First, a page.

“How can we understand and define leadership, not only in its effectivity, but also in its morality?” “Did Hitler show great leadership?” It’s an easy question to provoke a debate on leadership. The answer to that question is not easy. I read already some books on leadership and most of them are prescriptive: “do this, do that and be successful.” Some of the books inspired me. But Heifetz* is the first author that satisfied all of my questions. Wisdom is deep understanding that enables doing the right things. It creates awareness and enhances systemic power. Heifetz pulled it off: a wise book on leadership.
“Leadership is taking responsibility for hard problems beyond having formal or informal authority.”
Heifetz defines leadership as the process of adaptive work, elevating followers by discussing and aligning value systems to face reality. Leadersihp is putting the finger on the real challenges that threaten our survival and changing the mindset of the followers. This definition allows to measure leadership in many contexts. Heifetz gives cases at micro, meso and macro level: from the doctor who brings bad news and helps her patients to adapt up to president Johnson & Martin Luther King. The definition allows also to look further than effectivity (‘developing vision, mobilise people…’). Are the followers elevated? Do they face reality? Do conflicts in values systems become aligned? These questions allow to discuss the morality of leadership actions.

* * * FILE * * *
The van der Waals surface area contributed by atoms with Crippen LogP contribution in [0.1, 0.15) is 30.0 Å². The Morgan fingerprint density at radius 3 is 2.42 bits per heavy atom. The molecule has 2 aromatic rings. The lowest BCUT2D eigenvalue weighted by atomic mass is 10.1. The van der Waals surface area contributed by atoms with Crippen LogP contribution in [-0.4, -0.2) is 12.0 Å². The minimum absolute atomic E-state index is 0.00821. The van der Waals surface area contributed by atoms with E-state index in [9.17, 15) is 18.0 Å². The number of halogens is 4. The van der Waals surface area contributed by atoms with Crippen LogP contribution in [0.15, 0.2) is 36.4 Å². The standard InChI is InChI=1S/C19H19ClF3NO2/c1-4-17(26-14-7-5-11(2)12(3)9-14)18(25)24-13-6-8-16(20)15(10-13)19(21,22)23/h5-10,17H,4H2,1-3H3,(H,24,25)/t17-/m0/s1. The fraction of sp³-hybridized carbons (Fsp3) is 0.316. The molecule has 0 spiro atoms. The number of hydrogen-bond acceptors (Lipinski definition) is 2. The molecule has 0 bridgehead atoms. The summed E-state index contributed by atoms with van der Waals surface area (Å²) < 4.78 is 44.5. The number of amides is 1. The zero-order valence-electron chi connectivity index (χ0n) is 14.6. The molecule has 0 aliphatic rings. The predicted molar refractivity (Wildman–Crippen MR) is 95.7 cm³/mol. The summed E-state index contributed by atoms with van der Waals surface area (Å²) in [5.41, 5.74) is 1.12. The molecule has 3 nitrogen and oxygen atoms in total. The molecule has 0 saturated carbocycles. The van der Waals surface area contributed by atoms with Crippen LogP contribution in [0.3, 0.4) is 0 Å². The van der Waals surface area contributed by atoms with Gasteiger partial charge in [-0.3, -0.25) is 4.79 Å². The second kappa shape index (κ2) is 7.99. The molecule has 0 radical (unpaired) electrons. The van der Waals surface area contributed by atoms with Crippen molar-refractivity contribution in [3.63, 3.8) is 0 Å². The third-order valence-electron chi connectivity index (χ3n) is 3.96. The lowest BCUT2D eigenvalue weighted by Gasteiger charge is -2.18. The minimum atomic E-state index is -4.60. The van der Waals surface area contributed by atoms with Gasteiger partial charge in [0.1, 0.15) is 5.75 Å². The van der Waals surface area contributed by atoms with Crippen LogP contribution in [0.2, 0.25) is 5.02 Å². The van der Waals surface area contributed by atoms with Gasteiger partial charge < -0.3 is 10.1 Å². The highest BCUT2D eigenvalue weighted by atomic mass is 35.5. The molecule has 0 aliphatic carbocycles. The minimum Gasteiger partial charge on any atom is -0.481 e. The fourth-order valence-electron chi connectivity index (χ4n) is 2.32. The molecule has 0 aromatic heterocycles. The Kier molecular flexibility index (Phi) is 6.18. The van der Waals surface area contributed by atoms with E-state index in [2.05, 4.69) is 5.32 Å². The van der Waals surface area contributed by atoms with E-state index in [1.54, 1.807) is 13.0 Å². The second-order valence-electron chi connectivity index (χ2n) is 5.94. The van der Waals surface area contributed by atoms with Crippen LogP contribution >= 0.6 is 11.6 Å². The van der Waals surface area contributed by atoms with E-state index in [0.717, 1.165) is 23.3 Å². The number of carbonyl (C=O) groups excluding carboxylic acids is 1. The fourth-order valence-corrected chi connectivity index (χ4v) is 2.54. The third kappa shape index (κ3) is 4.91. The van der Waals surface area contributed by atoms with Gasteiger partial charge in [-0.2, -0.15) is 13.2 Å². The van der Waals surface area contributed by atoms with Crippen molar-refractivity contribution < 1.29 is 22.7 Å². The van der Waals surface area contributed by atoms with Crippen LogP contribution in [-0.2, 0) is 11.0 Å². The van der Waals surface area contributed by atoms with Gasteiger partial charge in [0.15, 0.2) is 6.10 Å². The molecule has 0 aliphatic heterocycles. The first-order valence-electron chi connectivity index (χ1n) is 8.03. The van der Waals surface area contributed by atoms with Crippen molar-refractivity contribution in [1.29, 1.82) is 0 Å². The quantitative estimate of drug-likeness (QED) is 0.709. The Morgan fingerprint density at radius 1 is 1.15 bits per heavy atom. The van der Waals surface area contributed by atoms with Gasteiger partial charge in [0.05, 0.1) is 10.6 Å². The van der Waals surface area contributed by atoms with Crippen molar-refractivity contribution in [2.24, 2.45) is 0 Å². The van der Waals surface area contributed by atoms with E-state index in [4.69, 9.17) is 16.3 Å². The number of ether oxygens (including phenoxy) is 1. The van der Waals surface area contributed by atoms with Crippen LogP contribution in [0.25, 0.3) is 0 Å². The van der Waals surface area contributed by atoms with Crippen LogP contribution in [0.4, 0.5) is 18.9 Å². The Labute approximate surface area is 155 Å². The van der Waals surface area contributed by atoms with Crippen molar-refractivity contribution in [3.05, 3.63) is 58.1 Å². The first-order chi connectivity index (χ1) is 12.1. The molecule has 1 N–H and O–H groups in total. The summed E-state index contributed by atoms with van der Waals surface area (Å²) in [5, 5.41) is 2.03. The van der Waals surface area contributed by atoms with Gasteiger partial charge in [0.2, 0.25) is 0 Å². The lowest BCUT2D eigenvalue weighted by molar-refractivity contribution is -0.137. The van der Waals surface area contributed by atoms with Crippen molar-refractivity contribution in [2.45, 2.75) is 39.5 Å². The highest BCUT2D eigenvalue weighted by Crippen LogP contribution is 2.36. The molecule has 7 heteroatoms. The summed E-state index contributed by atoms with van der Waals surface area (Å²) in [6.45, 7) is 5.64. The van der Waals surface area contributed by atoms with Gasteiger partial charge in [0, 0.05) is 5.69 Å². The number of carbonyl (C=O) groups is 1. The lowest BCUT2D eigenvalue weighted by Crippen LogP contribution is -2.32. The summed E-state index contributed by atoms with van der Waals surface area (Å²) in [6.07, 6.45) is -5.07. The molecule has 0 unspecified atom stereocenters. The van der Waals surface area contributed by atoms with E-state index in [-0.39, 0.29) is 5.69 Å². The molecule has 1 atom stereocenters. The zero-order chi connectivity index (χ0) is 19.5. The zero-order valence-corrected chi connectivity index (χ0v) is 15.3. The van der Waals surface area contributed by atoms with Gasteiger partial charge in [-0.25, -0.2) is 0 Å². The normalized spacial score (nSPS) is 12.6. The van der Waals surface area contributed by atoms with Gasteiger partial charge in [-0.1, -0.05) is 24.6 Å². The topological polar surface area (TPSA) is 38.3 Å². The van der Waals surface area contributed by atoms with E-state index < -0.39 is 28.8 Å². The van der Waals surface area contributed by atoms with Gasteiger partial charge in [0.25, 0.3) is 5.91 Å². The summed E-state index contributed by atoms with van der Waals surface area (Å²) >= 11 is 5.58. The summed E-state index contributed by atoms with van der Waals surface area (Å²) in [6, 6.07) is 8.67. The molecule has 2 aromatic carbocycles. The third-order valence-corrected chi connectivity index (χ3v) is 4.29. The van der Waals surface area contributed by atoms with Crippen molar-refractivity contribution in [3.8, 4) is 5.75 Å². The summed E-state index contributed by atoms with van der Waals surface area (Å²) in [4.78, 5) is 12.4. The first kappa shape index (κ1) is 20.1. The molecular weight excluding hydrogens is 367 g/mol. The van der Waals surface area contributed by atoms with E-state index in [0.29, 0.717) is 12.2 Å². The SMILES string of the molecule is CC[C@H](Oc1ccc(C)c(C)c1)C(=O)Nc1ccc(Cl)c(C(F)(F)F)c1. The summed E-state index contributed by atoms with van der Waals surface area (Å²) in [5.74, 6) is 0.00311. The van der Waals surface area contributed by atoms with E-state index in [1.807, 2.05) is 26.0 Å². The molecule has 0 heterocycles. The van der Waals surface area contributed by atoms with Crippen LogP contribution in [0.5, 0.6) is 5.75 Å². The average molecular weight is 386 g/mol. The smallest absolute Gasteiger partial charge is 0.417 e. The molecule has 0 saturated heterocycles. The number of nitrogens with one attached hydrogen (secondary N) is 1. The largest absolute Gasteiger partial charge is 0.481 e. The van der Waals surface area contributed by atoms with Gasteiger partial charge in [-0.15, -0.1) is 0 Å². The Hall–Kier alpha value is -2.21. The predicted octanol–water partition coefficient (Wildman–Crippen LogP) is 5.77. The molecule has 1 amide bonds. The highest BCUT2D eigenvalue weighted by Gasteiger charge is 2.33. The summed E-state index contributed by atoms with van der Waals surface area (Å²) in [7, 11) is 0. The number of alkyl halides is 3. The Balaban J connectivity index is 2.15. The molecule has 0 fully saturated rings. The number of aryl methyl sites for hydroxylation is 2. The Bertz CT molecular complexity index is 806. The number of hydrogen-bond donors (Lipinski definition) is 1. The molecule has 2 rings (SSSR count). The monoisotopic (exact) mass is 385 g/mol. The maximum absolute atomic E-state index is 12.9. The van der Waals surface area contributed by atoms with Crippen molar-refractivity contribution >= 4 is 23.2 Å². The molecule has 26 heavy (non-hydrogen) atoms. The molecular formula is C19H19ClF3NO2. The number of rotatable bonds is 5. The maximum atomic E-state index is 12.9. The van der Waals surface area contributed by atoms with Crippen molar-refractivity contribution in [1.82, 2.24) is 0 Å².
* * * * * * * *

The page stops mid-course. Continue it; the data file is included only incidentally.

The definition integrates the systemic nature of leadership. Leadership is needed when the system breaks down. It’s not about the technical problems where expertise and the usual habits do the work. These situations don’t need learning. It’s about disequilibrium: the question is clear but the answer isn’t. Or the question is not clear at all. In these situations the work is adaptive. A process of understanding, exchanging information, working together and learning is needed. This is an uneasy process. People don’t adapt easily. They deny the problem, they resist the pain that is needed to deal with the situation, they avoid the work to be done. That’s where leadership is needed.
Framing leadership like this explains why the current call for leadership is so huge. Europe & America have to adapt to the new world order. They are no longer in charge. The catholic church has to adapt to the emancipation of the people. Their followers are no longer ‘sheep’. Same goes for unions and political parties. Belgium has to solve systemic failures. Organisations have to adapt to the scarcity of talent and the internationalization of business. Countries have to adapt to the huge immigration waves. And to the changing demographics. Children have to adapt to family break downs. Leadership is adaptive work.
* Heifetz, Ronald (1994). Leadership without easy answers. Cambridge: Harvard Business Press, 348 p.
Heifetz is professor at Harvard University. His background is medical. He worked as doctor and psychiatrist. This probably explains his deep human understanding of the leadership challenge. He teaches on leadership and does consultations and seminars with people and teams.